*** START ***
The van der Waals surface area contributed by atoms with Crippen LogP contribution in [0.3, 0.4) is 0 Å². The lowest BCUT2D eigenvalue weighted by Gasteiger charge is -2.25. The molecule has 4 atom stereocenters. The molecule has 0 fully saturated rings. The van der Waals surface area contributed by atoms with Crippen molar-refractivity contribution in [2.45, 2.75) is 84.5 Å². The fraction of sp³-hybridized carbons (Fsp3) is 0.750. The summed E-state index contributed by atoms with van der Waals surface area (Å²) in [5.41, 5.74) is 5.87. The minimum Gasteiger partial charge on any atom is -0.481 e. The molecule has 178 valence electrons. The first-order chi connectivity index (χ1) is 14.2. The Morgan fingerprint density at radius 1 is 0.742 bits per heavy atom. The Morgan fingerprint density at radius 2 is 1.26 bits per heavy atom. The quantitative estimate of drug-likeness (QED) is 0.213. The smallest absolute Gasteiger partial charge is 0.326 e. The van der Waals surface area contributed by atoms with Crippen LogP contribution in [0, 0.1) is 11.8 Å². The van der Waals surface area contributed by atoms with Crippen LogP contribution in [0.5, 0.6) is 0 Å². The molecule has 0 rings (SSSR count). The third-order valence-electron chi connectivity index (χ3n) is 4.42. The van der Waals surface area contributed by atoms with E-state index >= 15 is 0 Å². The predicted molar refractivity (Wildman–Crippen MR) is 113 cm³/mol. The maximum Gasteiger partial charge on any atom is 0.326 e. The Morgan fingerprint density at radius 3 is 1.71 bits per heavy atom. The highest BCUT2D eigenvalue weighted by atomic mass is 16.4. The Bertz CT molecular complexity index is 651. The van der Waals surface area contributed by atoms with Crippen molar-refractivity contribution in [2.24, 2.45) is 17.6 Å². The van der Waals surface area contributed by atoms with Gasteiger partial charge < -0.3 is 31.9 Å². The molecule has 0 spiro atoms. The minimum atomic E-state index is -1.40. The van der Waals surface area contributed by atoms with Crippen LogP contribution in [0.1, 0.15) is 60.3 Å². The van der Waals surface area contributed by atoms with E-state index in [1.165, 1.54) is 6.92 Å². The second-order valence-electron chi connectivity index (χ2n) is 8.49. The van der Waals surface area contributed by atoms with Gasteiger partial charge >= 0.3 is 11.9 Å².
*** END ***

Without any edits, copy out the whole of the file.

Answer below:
The van der Waals surface area contributed by atoms with Crippen LogP contribution in [0.3, 0.4) is 0 Å². The lowest BCUT2D eigenvalue weighted by Gasteiger charge is -2.25. The molecule has 4 atom stereocenters. The molecule has 0 fully saturated rings. The van der Waals surface area contributed by atoms with Crippen molar-refractivity contribution in [2.45, 2.75) is 84.5 Å². The fraction of sp³-hybridized carbons (Fsp3) is 0.750. The summed E-state index contributed by atoms with van der Waals surface area (Å²) in [5.41, 5.74) is 5.87. The minimum Gasteiger partial charge on any atom is -0.481 e. The molecule has 178 valence electrons. The first-order chi connectivity index (χ1) is 14.2. The Morgan fingerprint density at radius 1 is 0.742 bits per heavy atom. The Morgan fingerprint density at radius 2 is 1.26 bits per heavy atom. The quantitative estimate of drug-likeness (QED) is 0.213. The smallest absolute Gasteiger partial charge is 0.326 e. The van der Waals surface area contributed by atoms with Crippen LogP contribution in [0, 0.1) is 11.8 Å². The van der Waals surface area contributed by atoms with Crippen LogP contribution in [0.5, 0.6) is 0 Å². The molecule has 0 rings (SSSR count). The third-order valence-electron chi connectivity index (χ3n) is 4.42. The van der Waals surface area contributed by atoms with E-state index >= 15 is 0 Å². The predicted molar refractivity (Wildman–Crippen MR) is 113 cm³/mol. The maximum Gasteiger partial charge on any atom is 0.326 e. The Morgan fingerprint density at radius 3 is 1.71 bits per heavy atom. The highest BCUT2D eigenvalue weighted by atomic mass is 16.4. The Bertz CT molecular complexity index is 651. The van der Waals surface area contributed by atoms with Crippen molar-refractivity contribution in [2.24, 2.45) is 17.6 Å². The van der Waals surface area contributed by atoms with Gasteiger partial charge < -0.3 is 31.9 Å². The molecule has 0 spiro atoms. The minimum atomic E-state index is -1.40. The van der Waals surface area contributed by atoms with Crippen LogP contribution in [0.1, 0.15) is 60.3 Å². The van der Waals surface area contributed by atoms with E-state index in [1.165, 1.54) is 6.92 Å². The second-order valence-electron chi connectivity index (χ2n) is 8.49. The van der Waals surface area contributed by atoms with Gasteiger partial charge >= 0.3 is 11.9 Å².